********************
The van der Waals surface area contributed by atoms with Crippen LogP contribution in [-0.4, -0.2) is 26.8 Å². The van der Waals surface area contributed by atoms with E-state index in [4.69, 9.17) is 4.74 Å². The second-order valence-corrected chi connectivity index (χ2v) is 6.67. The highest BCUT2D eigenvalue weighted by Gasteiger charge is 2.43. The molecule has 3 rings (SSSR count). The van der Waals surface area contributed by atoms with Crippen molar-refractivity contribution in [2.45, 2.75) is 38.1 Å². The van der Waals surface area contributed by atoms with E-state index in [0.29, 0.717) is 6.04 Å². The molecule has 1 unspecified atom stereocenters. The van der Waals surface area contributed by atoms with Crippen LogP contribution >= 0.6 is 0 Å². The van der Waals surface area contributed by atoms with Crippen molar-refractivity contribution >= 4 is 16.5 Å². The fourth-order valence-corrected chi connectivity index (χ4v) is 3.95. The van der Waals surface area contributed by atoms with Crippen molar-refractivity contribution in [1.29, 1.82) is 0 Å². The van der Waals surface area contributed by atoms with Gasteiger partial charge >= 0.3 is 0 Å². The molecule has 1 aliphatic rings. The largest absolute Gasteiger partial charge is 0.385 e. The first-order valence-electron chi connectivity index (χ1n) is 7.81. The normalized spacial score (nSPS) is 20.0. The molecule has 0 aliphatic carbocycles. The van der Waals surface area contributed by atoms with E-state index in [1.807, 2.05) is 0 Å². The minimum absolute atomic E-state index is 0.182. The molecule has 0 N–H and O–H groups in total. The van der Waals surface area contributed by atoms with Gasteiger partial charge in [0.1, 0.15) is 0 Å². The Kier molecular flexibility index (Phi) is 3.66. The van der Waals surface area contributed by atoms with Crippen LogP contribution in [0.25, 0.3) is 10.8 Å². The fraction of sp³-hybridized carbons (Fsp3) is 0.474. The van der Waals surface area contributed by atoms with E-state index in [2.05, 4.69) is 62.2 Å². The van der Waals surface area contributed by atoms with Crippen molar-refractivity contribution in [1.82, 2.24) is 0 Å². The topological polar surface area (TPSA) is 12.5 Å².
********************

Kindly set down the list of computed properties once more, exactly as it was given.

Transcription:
The van der Waals surface area contributed by atoms with Crippen LogP contribution in [-0.4, -0.2) is 26.8 Å². The van der Waals surface area contributed by atoms with E-state index in [4.69, 9.17) is 4.74 Å². The second-order valence-corrected chi connectivity index (χ2v) is 6.67. The highest BCUT2D eigenvalue weighted by Gasteiger charge is 2.43. The molecule has 3 rings (SSSR count). The van der Waals surface area contributed by atoms with Crippen molar-refractivity contribution in [2.45, 2.75) is 38.1 Å². The van der Waals surface area contributed by atoms with E-state index in [0.29, 0.717) is 6.04 Å². The molecule has 1 unspecified atom stereocenters. The van der Waals surface area contributed by atoms with Crippen LogP contribution >= 0.6 is 0 Å². The van der Waals surface area contributed by atoms with Crippen molar-refractivity contribution >= 4 is 16.5 Å². The fourth-order valence-corrected chi connectivity index (χ4v) is 3.95. The van der Waals surface area contributed by atoms with Crippen molar-refractivity contribution in [1.29, 1.82) is 0 Å². The van der Waals surface area contributed by atoms with Gasteiger partial charge >= 0.3 is 0 Å². The molecule has 1 aliphatic rings. The largest absolute Gasteiger partial charge is 0.385 e. The first-order valence-electron chi connectivity index (χ1n) is 7.81. The normalized spacial score (nSPS) is 20.0. The molecule has 0 aliphatic carbocycles. The van der Waals surface area contributed by atoms with E-state index in [1.807, 2.05) is 0 Å². The minimum absolute atomic E-state index is 0.182. The molecule has 0 N–H and O–H groups in total. The van der Waals surface area contributed by atoms with Gasteiger partial charge in [0.1, 0.15) is 0 Å². The Kier molecular flexibility index (Phi) is 3.66. The van der Waals surface area contributed by atoms with Crippen LogP contribution in [0.25, 0.3) is 10.8 Å². The fraction of sp³-hybridized carbons (Fsp3) is 0.474. The van der Waals surface area contributed by atoms with E-state index in [2.05, 4.69) is 62.2 Å². The van der Waals surface area contributed by atoms with Crippen molar-refractivity contribution in [1.82, 2.24) is 0 Å². The topological polar surface area (TPSA) is 12.5 Å².